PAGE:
A highlight of this year’s conference was the presence of the wee Aaron Swartz ( He’s 16, but two years ago formulated what became RSS 1.0 and he’s working with Lawrence Lessig on Creative Commons. Obviously, this kid will buy and sell the rest of us in just a handful of years. But the funny thing is that every time someone discussed him, they gave the universal hand signal: holding the palm down and waving it back and forth about four feet off the ground. I did it myself last night at Castle Hill and Brad and Mike just cracked up. Then we did a whole bunch of jokes about Lessig dressing the kid up like Mickey Mouse and taking him to court where he’d plead “Free the Mouse”! I love geek jokes. I also said I was going to Photoshop a picture of The White Stripes with Ben and Mena Trott’s faces pasted on. The reason was actually due to a post on Aaron Swartz’s weblog. He said that there were cracks that Ben and Mena weren’t married but were actually siblings, because no one had ever seen them kiss. The White Stripes pass themselves off as brother and sister but were once actually married to each other. Not sure how many other people would get it, but I think it’s funny. There could be lots of Photoshop fun. I think a photo of Mickey Mouse could have wee Aaron’s face pasted on. Maybe I’ll post them to SXSWBlog anonymously.

Another funny thing about Aaron was that due to his age, he couldn’t check into the hotel room he’d booked online. Eventually he went to stay with Cory Doctorow at his hotel, but before that Min Jung took him up to her room to leave his bag, and while up there, she mixed some drinks from some booze she’d brought with her. Since she needed help carrying them, wee Aaron was recruited. She took a lot of flak for basically corrupting the lad.

I remember all of this with a rueful smile. A line from Larissa MacFarquhar’s profile resonated with me: “Despite his public presence, he was small and frail and shy and often sick, and people wanted to protect him. He was loved intensely, as a child is loved.” Even in his brief time among us at SxSW 2003, you could sense the tragic truth in those words.

I would post those Mickey Mouse Aaron Swartz Photoshopped pictures here, except of course that I never made them. For all of our joking around, I didn’t want to do anything to hurt his feelings. Or, despite the fact that he might not have even remembered meeting me, to make him think less of me.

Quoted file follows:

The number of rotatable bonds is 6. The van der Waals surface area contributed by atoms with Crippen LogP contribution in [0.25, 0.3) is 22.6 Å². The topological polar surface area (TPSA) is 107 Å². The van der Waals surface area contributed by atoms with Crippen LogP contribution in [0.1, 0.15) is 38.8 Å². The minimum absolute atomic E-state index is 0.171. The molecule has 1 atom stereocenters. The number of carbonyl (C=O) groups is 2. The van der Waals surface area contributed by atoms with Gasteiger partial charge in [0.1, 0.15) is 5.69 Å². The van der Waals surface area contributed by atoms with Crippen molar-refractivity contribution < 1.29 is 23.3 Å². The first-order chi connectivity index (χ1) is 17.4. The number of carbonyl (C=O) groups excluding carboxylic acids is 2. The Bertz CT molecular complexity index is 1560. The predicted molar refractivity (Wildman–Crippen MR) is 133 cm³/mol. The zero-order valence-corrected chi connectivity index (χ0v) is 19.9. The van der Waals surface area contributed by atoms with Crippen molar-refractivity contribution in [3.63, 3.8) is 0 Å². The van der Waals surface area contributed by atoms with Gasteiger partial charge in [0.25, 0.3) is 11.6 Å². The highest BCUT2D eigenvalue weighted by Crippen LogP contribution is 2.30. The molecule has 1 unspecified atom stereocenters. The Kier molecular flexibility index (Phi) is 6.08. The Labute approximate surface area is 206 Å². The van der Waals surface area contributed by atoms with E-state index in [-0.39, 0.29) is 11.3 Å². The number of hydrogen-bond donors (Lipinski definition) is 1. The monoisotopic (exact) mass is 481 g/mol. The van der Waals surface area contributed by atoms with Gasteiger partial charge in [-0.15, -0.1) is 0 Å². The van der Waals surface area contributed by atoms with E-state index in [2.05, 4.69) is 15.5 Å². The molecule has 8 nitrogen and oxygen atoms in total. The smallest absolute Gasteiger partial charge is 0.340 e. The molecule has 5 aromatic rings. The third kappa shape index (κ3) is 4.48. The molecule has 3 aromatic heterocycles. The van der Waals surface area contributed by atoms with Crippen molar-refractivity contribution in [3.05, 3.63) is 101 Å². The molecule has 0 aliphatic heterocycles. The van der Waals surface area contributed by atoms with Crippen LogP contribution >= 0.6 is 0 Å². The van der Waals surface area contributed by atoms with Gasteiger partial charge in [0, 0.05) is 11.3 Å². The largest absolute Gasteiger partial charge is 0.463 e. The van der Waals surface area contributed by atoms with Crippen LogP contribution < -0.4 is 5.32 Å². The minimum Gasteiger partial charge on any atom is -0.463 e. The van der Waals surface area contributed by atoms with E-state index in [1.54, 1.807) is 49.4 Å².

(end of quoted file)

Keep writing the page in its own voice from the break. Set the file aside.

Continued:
Failed Child Prodigy

That was my semi-ironic title for the piece the Globe and Mail published on February 8, 2013 on the back page of the Facts and Arguments section. At least that’s where I think it appeared. I was out of the country and only saw the online version. They changed my self-deprecating title to the more desperate sounding headline “I’m a reading prodigy, but now I’m falling behind in life.” Wow, that really sounds dire. Still, I’m proud of the piece, although I was asked to add 200 words at the last minute, while Brooke and I were on holiday in southern California. I hope you can’t see where the padding is. This is not the best thing I’ve ever written, but I’m still proud that it was published in “Canada’s National Newspaper.”

I was also delighted to receive some fan mail the other day. One piece was a card from the 91-year-old patriarch of the Cusimano family, still living in the same house on Cassandra Boulevard, and who sent me two photos of his family: one from the 1960s, roughly around the time they appear in my piece, and another of the extended family in the present day. The other piece of fan mail was from a septuagenarian from BC who encouraged me to remain a free spirit, to live my life to the fullest and to regret nothing. What amazing gifts! Here’s the piece as it appeared:

American abolitionist and escaped slave Frederick Douglass famously said, “Once you learn to read, you will be forever free.”

I have not found that to be the case.